Thursday, 26 September 2013

When the wizard gets to me, I'm asking for a smaller heart

As a huge fan, I'm really disappointed to hear that, despite looking at the situation closely, Amanda Palmer has decided to cross the picket line of the Palestinian call for a cultural boycott of Israel and organise a gig in Tel Aviv.

I first came across Amanda Palmer around 2007; I was playing in a band with a couple of schoolfriends, and one of them suggested we play Coin Operated Boy. We weren't particularly good, but it was fun, and I borrowed the Dresden Dolls' whole discography at the time to listen to. 

Track forward a few years, and, after buying tickets to the gig when it was supposed to be in February, I had the honour for the first time of rocking out with AMANDA FUCKING PALMER live for myself earlier this month. It was at my partner's insistence that we got the tickets; she also backed the AFP kickstarter.

The stories of friends who had attended concerts left me with high expectations for the show; even so I was blown away. It was truly one of the most amazing gigs of my life. Although there was no crowd surfing pashes for me or my friends, at one point during 'Do It With A Rockstar' she did thrust the microphone into my mouth. I nearly fainted!

But I'd never be able to appreciate her music in the same way if she goes ahead with this gig. Simply taking a tour with Breaking the Silence, which she's cited as the reason she tipped to booking a gig, doesn't neutralise performing a public show in an apartheid state.

I hope Amanda (or anyone reading this) have read the PACBI website - if you haven't, you should really consider some of the arguments rebutting common reasons to break the boycott put here. Particularly worth reading in this context:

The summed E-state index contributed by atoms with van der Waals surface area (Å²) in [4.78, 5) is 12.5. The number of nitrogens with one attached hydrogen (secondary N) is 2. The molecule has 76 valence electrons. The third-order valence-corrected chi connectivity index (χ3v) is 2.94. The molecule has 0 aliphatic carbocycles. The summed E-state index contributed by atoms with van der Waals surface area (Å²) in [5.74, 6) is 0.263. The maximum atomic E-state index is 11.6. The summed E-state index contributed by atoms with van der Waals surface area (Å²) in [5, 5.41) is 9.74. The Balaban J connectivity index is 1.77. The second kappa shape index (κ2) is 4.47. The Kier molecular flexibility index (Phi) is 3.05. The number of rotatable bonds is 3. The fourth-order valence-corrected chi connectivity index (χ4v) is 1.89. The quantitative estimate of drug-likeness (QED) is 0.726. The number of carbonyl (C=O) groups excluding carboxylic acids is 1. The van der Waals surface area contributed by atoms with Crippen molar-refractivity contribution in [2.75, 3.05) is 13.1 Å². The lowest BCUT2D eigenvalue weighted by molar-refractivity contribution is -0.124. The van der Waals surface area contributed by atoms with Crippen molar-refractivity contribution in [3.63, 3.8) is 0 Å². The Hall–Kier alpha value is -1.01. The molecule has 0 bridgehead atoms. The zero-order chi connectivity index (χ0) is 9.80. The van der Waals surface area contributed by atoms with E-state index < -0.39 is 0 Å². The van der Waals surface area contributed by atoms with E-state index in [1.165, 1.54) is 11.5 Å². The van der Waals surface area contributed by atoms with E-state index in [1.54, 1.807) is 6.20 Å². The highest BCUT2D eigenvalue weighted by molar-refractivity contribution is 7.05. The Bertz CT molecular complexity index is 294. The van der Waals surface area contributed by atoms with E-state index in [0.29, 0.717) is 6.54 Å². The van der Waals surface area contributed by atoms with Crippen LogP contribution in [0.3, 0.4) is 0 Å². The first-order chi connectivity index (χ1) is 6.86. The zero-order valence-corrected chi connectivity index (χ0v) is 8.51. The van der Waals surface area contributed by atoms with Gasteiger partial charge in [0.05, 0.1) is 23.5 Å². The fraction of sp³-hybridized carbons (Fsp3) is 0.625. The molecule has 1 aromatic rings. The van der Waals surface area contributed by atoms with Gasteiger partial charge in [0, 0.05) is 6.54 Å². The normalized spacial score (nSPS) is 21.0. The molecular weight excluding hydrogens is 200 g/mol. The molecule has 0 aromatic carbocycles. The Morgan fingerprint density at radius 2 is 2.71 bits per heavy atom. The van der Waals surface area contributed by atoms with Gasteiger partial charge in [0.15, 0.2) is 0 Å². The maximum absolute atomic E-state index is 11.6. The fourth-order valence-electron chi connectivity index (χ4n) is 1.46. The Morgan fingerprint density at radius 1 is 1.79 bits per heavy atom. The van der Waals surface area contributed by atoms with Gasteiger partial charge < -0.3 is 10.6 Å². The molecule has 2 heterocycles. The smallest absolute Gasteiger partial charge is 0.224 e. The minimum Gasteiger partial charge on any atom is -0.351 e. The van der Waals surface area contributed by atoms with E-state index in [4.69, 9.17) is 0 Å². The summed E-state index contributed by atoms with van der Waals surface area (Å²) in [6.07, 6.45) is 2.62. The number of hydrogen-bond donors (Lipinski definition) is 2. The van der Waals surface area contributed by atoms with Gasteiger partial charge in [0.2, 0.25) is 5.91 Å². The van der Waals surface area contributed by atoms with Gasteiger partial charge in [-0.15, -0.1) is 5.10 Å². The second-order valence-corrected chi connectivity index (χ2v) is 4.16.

2. Why Not Boycott Other Human Rights Offenders Too?

...Israel is today the only state practicing a three-tiered system of oppression – occupation, colonization and apartheid – while being treated by Western states as part of their “democratic club” and, consequently, receiving unlimited political, economic, diplomatic, academic and cultural support from them. This entrenched and persistent Western complicity is precisely what perpetuates Israel’s colonial oppression and makes it a moral obligation for citizens of the West to endeavor to end their states’ respective complicity in Israel’s crimes. Striving to end collusion in human rights violations should be the absolute minimum that we expect from any conscientious artist or cultural worker.

I think AFP should go to Tel Aviv, and play for the kickstarter obligations. And I think she should take the tour with Breaking the Silence too. Visit the old city of Hebron, where a few hundred settlers terrorise the 10,000 Palestinian inhabitants in an attempt to ethnically cleanse the areas around the Ibrahim Mosque/Tomb of the Patriarchs. Visit Nablus, go through checkpoints where Palestinians are routinely denied entry while settlers are allowed to drive right though. Visit Bethlehem's 300 checkpoint at 4am, when Palestinian workers from the territories have to line up to try and get into Israel to start their jobs at 8am. If she is like me, then seeing these things for herself will break her heart and fill her with rage. If not, then I can respect that. Nonetheless, as someone who is totally on the right side of politics and who put on a 'Fuck Tony Abbott' T-shirt proferred by a fan during the signing after the gig, simply having that experience, documenting it, and sharing it with her fans will be a powerful thing.

But to play a public gig in Israel is to cross the picket line and say - this isn't cultural and religious apartheid, just another country with a few problems. And I would lose a lot of respect for Amanda Palmer and her amazing, challenging, uncompromising body of work if she does that.


  1. Did she ever respond directly to these protests against her concert? Other than that small blip in her blog beforehand.

    I'm a big fan of hers as well, but I just found out about this controversy and am trying to wrap my head around it, as doesn't seem like something she would do if she knew the facts.

    1. As far as I'm aware she never addressed the issue again, after performing the gig... but I haven't been paying that much attention since reading about her career now just makes me sad.